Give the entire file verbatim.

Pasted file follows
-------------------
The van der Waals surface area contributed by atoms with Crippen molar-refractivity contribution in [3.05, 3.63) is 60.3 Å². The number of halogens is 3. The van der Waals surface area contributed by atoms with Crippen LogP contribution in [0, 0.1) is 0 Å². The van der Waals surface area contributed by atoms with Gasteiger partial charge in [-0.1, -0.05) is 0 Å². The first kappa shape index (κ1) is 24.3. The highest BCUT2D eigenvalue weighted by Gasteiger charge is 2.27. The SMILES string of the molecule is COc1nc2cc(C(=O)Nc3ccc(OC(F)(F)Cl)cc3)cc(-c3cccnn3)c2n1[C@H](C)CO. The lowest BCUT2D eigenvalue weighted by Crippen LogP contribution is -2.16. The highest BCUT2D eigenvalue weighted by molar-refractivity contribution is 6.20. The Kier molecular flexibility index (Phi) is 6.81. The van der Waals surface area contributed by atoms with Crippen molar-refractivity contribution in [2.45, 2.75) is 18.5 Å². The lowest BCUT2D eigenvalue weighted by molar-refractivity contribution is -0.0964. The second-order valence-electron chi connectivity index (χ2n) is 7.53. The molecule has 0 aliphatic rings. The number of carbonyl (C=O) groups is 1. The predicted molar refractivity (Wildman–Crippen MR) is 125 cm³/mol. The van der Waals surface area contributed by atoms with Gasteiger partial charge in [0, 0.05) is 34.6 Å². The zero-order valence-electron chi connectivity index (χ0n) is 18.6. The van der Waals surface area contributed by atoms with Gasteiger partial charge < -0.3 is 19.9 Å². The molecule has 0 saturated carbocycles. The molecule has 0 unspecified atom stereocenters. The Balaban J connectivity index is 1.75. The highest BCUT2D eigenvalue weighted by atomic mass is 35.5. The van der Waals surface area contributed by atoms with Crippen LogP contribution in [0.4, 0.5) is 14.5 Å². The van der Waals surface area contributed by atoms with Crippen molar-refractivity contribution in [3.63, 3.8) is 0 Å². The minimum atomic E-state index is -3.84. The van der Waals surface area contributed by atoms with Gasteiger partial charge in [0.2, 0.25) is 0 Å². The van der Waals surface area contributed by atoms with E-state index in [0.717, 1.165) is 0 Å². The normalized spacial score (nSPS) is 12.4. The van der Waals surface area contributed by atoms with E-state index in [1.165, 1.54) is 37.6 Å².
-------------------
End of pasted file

The van der Waals surface area contributed by atoms with Crippen molar-refractivity contribution in [3.05, 3.63) is 60.3 Å². The number of halogens is 3. The van der Waals surface area contributed by atoms with Crippen LogP contribution in [0, 0.1) is 0 Å². The van der Waals surface area contributed by atoms with Gasteiger partial charge in [-0.1, -0.05) is 0 Å². The first kappa shape index (κ1) is 24.3. The highest BCUT2D eigenvalue weighted by Gasteiger charge is 2.27. The SMILES string of the molecule is COc1nc2cc(C(=O)Nc3ccc(OC(F)(F)Cl)cc3)cc(-c3cccnn3)c2n1[C@H](C)CO. The lowest BCUT2D eigenvalue weighted by Crippen LogP contribution is -2.16. The highest BCUT2D eigenvalue weighted by molar-refractivity contribution is 6.20. The Kier molecular flexibility index (Phi) is 6.81. The van der Waals surface area contributed by atoms with Crippen molar-refractivity contribution in [2.45, 2.75) is 18.5 Å². The lowest BCUT2D eigenvalue weighted by molar-refractivity contribution is -0.0964. The second-order valence-electron chi connectivity index (χ2n) is 7.53. The molecule has 0 aliphatic rings. The number of carbonyl (C=O) groups is 1. The predicted molar refractivity (Wildman–Crippen MR) is 125 cm³/mol. The van der Waals surface area contributed by atoms with Gasteiger partial charge in [0, 0.05) is 34.6 Å². The zero-order valence-electron chi connectivity index (χ0n) is 18.6. The van der Waals surface area contributed by atoms with Gasteiger partial charge < -0.3 is 19.9 Å². The molecule has 0 saturated carbocycles. The molecule has 0 unspecified atom stereocenters. The Balaban J connectivity index is 1.75. The highest BCUT2D eigenvalue weighted by atomic mass is 35.5. The van der Waals surface area contributed by atoms with Crippen LogP contribution in [0.4, 0.5) is 14.5 Å². The van der Waals surface area contributed by atoms with Crippen molar-refractivity contribution in [3.63, 3.8) is 0 Å². The minimum atomic E-state index is -3.84. The van der Waals surface area contributed by atoms with Gasteiger partial charge in [0.2, 0.25) is 0 Å². The van der Waals surface area contributed by atoms with E-state index in [0.717, 1.165) is 0 Å². The normalized spacial score (nSPS) is 12.4. The van der Waals surface area contributed by atoms with E-state index in [1.165, 1.54) is 37.6 Å².